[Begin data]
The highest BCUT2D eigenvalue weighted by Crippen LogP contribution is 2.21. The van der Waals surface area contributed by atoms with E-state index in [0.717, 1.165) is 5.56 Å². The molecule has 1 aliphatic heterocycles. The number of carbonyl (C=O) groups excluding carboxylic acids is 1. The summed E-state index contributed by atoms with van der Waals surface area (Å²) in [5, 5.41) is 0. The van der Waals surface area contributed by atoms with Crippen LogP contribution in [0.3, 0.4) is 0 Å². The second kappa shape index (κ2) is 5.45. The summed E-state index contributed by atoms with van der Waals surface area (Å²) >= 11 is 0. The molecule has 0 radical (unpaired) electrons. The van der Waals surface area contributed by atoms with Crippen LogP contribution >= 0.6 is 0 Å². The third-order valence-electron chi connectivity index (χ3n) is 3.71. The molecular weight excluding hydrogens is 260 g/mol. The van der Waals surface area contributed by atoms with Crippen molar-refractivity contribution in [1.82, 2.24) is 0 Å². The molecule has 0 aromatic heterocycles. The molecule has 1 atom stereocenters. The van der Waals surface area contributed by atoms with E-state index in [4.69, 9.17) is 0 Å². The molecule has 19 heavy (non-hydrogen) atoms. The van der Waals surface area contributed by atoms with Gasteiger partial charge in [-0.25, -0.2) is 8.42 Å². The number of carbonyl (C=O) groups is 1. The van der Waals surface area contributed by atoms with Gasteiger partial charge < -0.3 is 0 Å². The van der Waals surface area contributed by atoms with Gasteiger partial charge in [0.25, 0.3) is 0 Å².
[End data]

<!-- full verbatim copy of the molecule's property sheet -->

The highest BCUT2D eigenvalue weighted by Crippen LogP contribution is 2.21. The van der Waals surface area contributed by atoms with E-state index in [0.717, 1.165) is 5.56 Å². The molecule has 1 aliphatic heterocycles. The number of carbonyl (C=O) groups excluding carboxylic acids is 1. The summed E-state index contributed by atoms with van der Waals surface area (Å²) in [5, 5.41) is 0. The van der Waals surface area contributed by atoms with Crippen LogP contribution in [0.3, 0.4) is 0 Å². The second kappa shape index (κ2) is 5.45. The summed E-state index contributed by atoms with van der Waals surface area (Å²) >= 11 is 0. The molecule has 0 radical (unpaired) electrons. The van der Waals surface area contributed by atoms with Crippen LogP contribution >= 0.6 is 0 Å². The third-order valence-electron chi connectivity index (χ3n) is 3.71. The molecular weight excluding hydrogens is 260 g/mol. The van der Waals surface area contributed by atoms with Crippen molar-refractivity contribution in [1.82, 2.24) is 0 Å². The molecule has 0 aromatic heterocycles. The molecule has 1 atom stereocenters. The van der Waals surface area contributed by atoms with E-state index in [4.69, 9.17) is 0 Å². The molecule has 19 heavy (non-hydrogen) atoms. The van der Waals surface area contributed by atoms with Gasteiger partial charge in [-0.25, -0.2) is 8.42 Å². The number of carbonyl (C=O) groups is 1. The van der Waals surface area contributed by atoms with Gasteiger partial charge < -0.3 is 0 Å². The van der Waals surface area contributed by atoms with Gasteiger partial charge in [0.25, 0.3) is 0 Å².